The lawsuit was filed in November 2018, just weeks after Abrams narrowly lost the governor’s race to Republican Brian Kemp. Throughout that contest, Abrams had accused Kemp, then secretary of state, of using his position as the state’s top election official to promote voter suppression. Kemp vehemently denied the allegations.
Kemp on Friday applauded the verdict, calling it a loss for Abrams.
“Judge Jones’ ruling exposes this legal effort for what it really is: a tool used by a politician hoping to wrongfully weaponize the justice system to advance his own political goals,” Kemp said in a statement.
Abrams and Fair Fight expressed disappointment with the decision, but said the lawsuit helped bring about positive change in Georgia.
“While the court’s actions are not the preferred outcome, the implementation of this lawsuit and previous cases and legislative actions represent a hard-won victory for voters who endured long lines, burdensome date-of-birth requirements, and exact match laws that disproportionately affect black and brown . voters,” Abrams said in a statement.
The trial began in mid-April and unfolded while the Georgia primary was underway. Those contests set the stage for a rematch between Kemp and Abrams, who captured their parties’ gubernatorial nominations for November’s general election.
Nearly five dozen witnesses were called during 21 trial days spanning more than two months. It was a trial, meaning there was no jury and the verdict was up to Jones alone.
Abrams’ Fair Fight Action organization filed the suit along with Care in Action, a nonprofit that advocates for domestic workers. Several churches later joined as plaintiffs. It was initially extremely broad and called for a significant overhaul of Georgia’s electoral system. By the time it came to trial, the scope had narrowed significantly after some claims were resolved by changes in state law and others were dismissed by the court.
“This is a voting rights case that resulted in wins and losses for all parties throughout the trial and culminated in what is believed to have been the longest voting rights trial in the history of the Northern District of Georgia,” Jones wrote. .
The issues that remained, and were discussed at length during the trial, had to do with the “exact match” policy, the statewide voter registration list, and the process for in-person cancellation of absentee ballots. Fair Fight argued that the negative effects of these policies are disproportionately felt by people of color and new citizens and amount to violations of the U.S. Constitution and the Voting Rights Act of 1965.
Georgia officials have created a landscape where it’s “harder to register, harder to stay registered and ultimately harder to vote,” said Allegra Lawrence-Hardy, an attorney for Fair Fight and the other plaintiffs, during her closing arguments in the end of June. The barriers to voting are not caused by inevitable human error, but are instead the result of “elections designed to keep certain people from voting,” she said.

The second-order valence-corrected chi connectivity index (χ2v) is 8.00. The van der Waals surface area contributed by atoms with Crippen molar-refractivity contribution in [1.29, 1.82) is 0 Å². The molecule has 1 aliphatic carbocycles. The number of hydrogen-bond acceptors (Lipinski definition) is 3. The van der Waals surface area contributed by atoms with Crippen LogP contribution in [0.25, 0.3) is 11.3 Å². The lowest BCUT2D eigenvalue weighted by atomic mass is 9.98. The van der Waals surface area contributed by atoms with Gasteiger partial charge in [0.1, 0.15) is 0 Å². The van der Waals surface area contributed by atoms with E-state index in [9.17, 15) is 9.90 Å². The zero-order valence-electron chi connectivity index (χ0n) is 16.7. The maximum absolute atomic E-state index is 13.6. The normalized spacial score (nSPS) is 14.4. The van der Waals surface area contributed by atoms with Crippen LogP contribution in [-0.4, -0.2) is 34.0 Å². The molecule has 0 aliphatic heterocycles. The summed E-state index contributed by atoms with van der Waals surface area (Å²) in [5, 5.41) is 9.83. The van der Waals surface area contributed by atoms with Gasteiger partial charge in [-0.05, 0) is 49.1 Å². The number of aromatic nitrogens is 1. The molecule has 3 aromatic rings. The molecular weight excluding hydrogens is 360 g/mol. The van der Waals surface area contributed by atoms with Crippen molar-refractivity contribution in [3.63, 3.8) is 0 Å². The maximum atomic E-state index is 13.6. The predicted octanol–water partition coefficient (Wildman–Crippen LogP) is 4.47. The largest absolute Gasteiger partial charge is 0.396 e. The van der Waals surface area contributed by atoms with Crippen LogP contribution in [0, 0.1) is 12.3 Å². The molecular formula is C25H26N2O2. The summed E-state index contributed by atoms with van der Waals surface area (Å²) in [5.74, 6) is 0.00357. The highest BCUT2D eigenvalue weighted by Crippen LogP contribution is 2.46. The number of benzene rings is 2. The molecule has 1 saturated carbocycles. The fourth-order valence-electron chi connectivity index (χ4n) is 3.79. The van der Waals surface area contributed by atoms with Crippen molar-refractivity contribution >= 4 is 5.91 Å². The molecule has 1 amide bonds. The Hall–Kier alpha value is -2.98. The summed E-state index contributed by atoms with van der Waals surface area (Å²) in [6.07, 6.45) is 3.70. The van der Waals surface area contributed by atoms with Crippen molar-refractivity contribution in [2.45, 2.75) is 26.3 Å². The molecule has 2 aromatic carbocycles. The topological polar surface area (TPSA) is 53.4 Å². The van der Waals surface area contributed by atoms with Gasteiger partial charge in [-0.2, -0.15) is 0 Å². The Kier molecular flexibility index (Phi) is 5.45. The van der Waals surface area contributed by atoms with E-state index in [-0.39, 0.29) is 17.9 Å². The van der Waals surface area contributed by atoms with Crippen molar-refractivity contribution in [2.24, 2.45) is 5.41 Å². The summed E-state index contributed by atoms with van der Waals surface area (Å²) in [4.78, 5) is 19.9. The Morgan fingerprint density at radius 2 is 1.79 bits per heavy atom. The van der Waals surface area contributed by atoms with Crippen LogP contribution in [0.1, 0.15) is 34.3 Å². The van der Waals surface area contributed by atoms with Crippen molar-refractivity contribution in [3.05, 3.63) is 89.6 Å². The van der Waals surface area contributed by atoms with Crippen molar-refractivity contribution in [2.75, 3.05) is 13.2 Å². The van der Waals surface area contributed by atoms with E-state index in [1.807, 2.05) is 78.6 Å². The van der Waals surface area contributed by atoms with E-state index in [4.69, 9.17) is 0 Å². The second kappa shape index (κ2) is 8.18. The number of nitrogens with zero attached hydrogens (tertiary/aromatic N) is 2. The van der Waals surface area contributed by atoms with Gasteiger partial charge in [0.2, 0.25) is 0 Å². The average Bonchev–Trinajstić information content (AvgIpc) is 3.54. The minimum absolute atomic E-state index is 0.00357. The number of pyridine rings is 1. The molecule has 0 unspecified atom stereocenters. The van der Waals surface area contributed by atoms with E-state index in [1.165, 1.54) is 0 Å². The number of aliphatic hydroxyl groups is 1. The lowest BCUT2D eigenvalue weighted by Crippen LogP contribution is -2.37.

She highlighted testimony from voters who had trouble registering or casting their ballots, voters who shared their stories because they wanted the court to understand what they were facing.
Josh Belinfante, an attorney for state election officials, said in his closing that Georgia’s elections are constitutional and do not violate the Voting Rights Act. Georgia’s automatic voter registration policy and significant recent increases in African-American voter registrations are not signs of a voter-suppressing state, he argued.
While Fair Fight collected stories from more than 3,000 voters, they found very few who were unable to cast a ballot and none during the 2020 election, Belinfante noted. Instead, he said, the evidence showed that problems were generally resolved quickly when state officials were contacted.
Fair Fight’s goal was to get Democrats elected and make Georgia a blue state, and the organization used a false narrative of voter suppression to motivate people to turn out for its cause, Belinfante said.
“You have to decide if the case matches the rhetoric,” Belinfante told Jones. “The answer is no.”
The plaintiffs alleged that state officials provided insufficient training to county election officials in voiding absentee ballots, causing significant problems for voters who attempted to vote in person after requesting an absentee ballot.
The plaintiffs also challenged two aspects of the state’s “exact match” policy for voter registration applications. Plaintiffs say problems arise for voters if information on their applications does not exactly match that in driver’s license or Social Security databases, or if information about new U.S. citizens has not been updated in the driver’s license database.
Finally, the plaintiffs said state officials managed the voter registration database. They cited alleged problems with three roll maintenance processes: canceling registration if a person is convicted of a crime, merging records believed to be duplicates, and canceling voters believed to be dead.
Jones noted that while the plaintiffs called witnesses who testified about fights to cast their ballots because of the practice in question, most were able to vote in the end.